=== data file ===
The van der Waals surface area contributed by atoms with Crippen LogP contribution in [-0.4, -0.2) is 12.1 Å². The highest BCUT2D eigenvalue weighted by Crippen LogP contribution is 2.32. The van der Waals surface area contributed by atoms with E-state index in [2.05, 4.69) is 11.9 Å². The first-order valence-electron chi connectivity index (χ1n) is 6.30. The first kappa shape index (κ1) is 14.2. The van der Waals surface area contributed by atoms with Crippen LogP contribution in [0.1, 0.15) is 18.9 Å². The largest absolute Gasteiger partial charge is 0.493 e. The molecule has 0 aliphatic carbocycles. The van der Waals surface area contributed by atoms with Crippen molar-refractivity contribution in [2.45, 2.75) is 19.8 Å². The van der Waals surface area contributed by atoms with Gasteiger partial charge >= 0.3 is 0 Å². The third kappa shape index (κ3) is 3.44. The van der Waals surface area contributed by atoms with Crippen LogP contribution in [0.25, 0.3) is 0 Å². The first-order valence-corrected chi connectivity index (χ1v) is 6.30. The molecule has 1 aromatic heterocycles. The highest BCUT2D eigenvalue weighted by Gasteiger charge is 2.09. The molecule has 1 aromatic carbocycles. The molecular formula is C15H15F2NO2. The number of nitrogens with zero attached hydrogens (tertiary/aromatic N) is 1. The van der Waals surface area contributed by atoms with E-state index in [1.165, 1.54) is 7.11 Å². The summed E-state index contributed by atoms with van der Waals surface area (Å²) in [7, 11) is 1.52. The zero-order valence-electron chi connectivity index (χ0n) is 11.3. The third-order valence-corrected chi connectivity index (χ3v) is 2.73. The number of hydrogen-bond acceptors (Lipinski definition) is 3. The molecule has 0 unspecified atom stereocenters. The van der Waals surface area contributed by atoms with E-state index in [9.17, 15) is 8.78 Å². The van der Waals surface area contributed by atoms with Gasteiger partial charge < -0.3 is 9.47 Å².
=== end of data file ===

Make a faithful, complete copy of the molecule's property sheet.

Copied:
The van der Waals surface area contributed by atoms with Crippen LogP contribution in [-0.4, -0.2) is 12.1 Å². The highest BCUT2D eigenvalue weighted by Crippen LogP contribution is 2.32. The van der Waals surface area contributed by atoms with E-state index in [2.05, 4.69) is 11.9 Å². The first-order valence-electron chi connectivity index (χ1n) is 6.30. The first kappa shape index (κ1) is 14.2. The van der Waals surface area contributed by atoms with Crippen LogP contribution in [0.1, 0.15) is 18.9 Å². The largest absolute Gasteiger partial charge is 0.493 e. The molecule has 0 aliphatic carbocycles. The van der Waals surface area contributed by atoms with Crippen molar-refractivity contribution in [2.45, 2.75) is 19.8 Å². The van der Waals surface area contributed by atoms with Gasteiger partial charge >= 0.3 is 0 Å². The third kappa shape index (κ3) is 3.44. The van der Waals surface area contributed by atoms with Crippen LogP contribution in [0.25, 0.3) is 0 Å². The first-order valence-corrected chi connectivity index (χ1v) is 6.30. The molecule has 1 aromatic heterocycles. The highest BCUT2D eigenvalue weighted by Gasteiger charge is 2.09. The molecule has 1 aromatic carbocycles. The molecular formula is C15H15F2NO2. The number of nitrogens with zero attached hydrogens (tertiary/aromatic N) is 1. The van der Waals surface area contributed by atoms with E-state index in [1.165, 1.54) is 7.11 Å². The summed E-state index contributed by atoms with van der Waals surface area (Å²) in [7, 11) is 1.52. The zero-order valence-electron chi connectivity index (χ0n) is 11.3. The third-order valence-corrected chi connectivity index (χ3v) is 2.73. The number of hydrogen-bond acceptors (Lipinski definition) is 3. The molecule has 0 unspecified atom stereocenters. The van der Waals surface area contributed by atoms with E-state index in [9.17, 15) is 8.78 Å². The van der Waals surface area contributed by atoms with Gasteiger partial charge < -0.3 is 9.47 Å².